The so-called "War on Terror" has shone a spotlight on one of the strangest places on earth. Guantanamo Bay was an enigma long before the sinister Camp X-Ray and Camp Delta opened for business. Castro has railed against it - "The naval base is a dagger plunged into the Cuban soil". The US acquired it under a treaty signed
in 1903, denounced as illegal in the current Cuban constitution. But far from wishing it away, the Cubans should market Guantanamo - roll up, roll up for the last chance to visit the Cold War.
My suggested itinerary:
1) Guantanamo. Peer across the razor- wire fence in Oriente province where Cuba's "Frontier Brigade" maintains a round-the-clock stand-off against US marines. The base beyond the wire is no makeshift camp but an area the size of Manhattan, where a mini-US has been created, complete with fast-food franchises.
2) Bay of Pigs. Party on the very beach in Matanzas province where the US was humbled back in 1961. At Playa Giron (the local name for the Bay of Pigs) you can stay in holiday bungalows where prisoners were held in the aftermath of the failed CIA-sponsored invasion - pig-roast and scuba packages are on offer. Admire the bloodstained shirts of fallen heroes at the local museum.
3) Havana. Stop off at the seven-storey hallucination known as the US Interests Section of the Swiss embassy. The US has no diplomatic relations with Cuba, so this imposing building slap in the middle of the Malecon (the main seafront drag), bristling with antennae and crammed with CIA spooks, is not the US embassy.
And across the road from not the US embassy is a huge mural portraying a cartoon Uncle Sam growling at a plucky Cuban across the cartoon sea, who shouts: "Senores imperialistas, no les tenemos absolutamente ningun miedo!" ("Oi, imperialists, we aren't even slightly scared of you!)
4) Live show: Castro himself. The same Castro who (along with Khrushchev and Kennedy) nearly blew up the whole planet during the missile crisis of 1962. Forty-two years on, the all-singing, all-ranting demagogue can still be seen at open-air rallies, churning out the same old tunes. In a world where we don't even know what our enemies look like, Castro is a monument to the comforting certainties of the Cold War.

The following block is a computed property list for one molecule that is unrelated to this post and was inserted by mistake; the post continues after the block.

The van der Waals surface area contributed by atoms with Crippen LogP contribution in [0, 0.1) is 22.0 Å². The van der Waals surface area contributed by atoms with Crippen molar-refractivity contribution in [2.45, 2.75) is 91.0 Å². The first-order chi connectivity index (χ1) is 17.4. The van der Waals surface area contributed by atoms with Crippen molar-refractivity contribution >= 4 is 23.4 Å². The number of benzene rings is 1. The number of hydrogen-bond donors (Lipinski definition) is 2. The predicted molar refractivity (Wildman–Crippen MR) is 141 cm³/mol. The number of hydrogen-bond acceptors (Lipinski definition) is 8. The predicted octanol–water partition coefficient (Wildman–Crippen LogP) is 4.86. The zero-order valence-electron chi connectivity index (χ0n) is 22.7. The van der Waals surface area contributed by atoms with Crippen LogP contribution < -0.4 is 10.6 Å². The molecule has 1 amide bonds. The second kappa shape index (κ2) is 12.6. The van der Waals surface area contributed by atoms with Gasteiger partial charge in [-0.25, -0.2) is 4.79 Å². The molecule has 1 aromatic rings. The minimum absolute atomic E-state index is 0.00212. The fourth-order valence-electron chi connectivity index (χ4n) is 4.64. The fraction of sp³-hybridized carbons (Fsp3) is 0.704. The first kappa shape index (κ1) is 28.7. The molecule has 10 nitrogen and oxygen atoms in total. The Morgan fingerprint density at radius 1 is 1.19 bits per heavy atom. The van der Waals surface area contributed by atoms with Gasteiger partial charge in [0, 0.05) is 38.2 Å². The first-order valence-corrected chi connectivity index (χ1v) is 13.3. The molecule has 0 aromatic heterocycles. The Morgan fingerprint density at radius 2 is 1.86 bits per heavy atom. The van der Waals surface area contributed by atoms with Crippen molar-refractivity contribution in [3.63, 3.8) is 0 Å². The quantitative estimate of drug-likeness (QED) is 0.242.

Visit while it lasts, while he lasts.
We're cool for cats
Are tigers and tourists good for each other? The knee-jerk answer of most conservationists is a resounding no, but naturalist Stephen Mills argues otherwise in a book published this week. In Tiger (BBC Books, £20) Mills presents an eloquent case for tiger tourism. Not only do tourists bring money, status and recognition to the business of protecting the most spectacular cat, he maintains, but their physical presence "acts as a constraint on poachers".
Of course, this argument would be pointless if tourists had a negative impact on tiger behaviour in the wild. But, says Mills, there is evidence to suggest that tigers are adapting to human company in unexpected and positive ways.
I can add my own anecdotes. My first encounter with a tiger in the wild confirmed all the Blakean clichés. It was after dark, and our floodlight picked out the fearful symmetry of a big male with his jaws clamped around the neck of a magnificent sambhar stag he had just killed. At the time, tigers were thought to be nocturnal beasts prowling the forests of the night. And maybe they were, maybe centuries of human hostility had driven them to it.
Since then I have seen tigers in India's Ranthambhore National Park, not only hunting in open view by day but cleverly using the cover of noise made by tourist traffic to stalk their prey. In Bandhavgarh National Park recently we got to know one tiger family, having sighted them three times, and I swear the young male was loving the attention.
Having spotted them one evening in deep cover from the road, we expected the tigers to melt away, but the young male left his mother and sister and came to check out the mêlée of some 15 vehicles which had gathered, and sat down no more than 10 feet from us. Maybe curiosity will save the cat - he fulfilled his obligations as a tourist attraction. After waiting until the unruly mob had finished shouting, jostling and taking photos, he sauntered off. We nicknamed him Poseur.
Tigers have indeed changed their stripes in response to hordes of humans invading their habitat and, if it's not too fanciful to suggest it, they seem to quite like us.
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Last week, police raided the self-proclaimed hippy "Republic" of Christiania in Copenhagen, arresting more than 50 people and seizing an unspecified quantity of cannabis. So far, so normal. Ever since this extraordinary commune in the heart of the Danish capital was set up in 1971 it has had regular run-ins with the government of the day.
This time, though, the writing is on the wall, and it is in dire contrast to the psychedelic murals that decorate the 80-acre site. The right-wing government has signalled the end for the 1,000 or so inhabitants who have tuned in and dropped out to live in what was once officially designated a social experiment. The authorities want to develop the prime waterfront site for luxury housing.
This would be a shame. Christiania is unique. For all its un-Scandinavian grunginess, this corner of Copenhagen has become one of the city's top three tourist draws - and the No 1 attraction is the bluntly descriptive Pusher Street. For over 30 years, in open contempt of the law, it has been Europe's biggest hash supermarket, and a symbol to the rest of the world of the almost saintly levels of tolerance that Danish society has extended to its brat subcultures. Lose this, and Denmark will be a shade more monochrome.Reuse content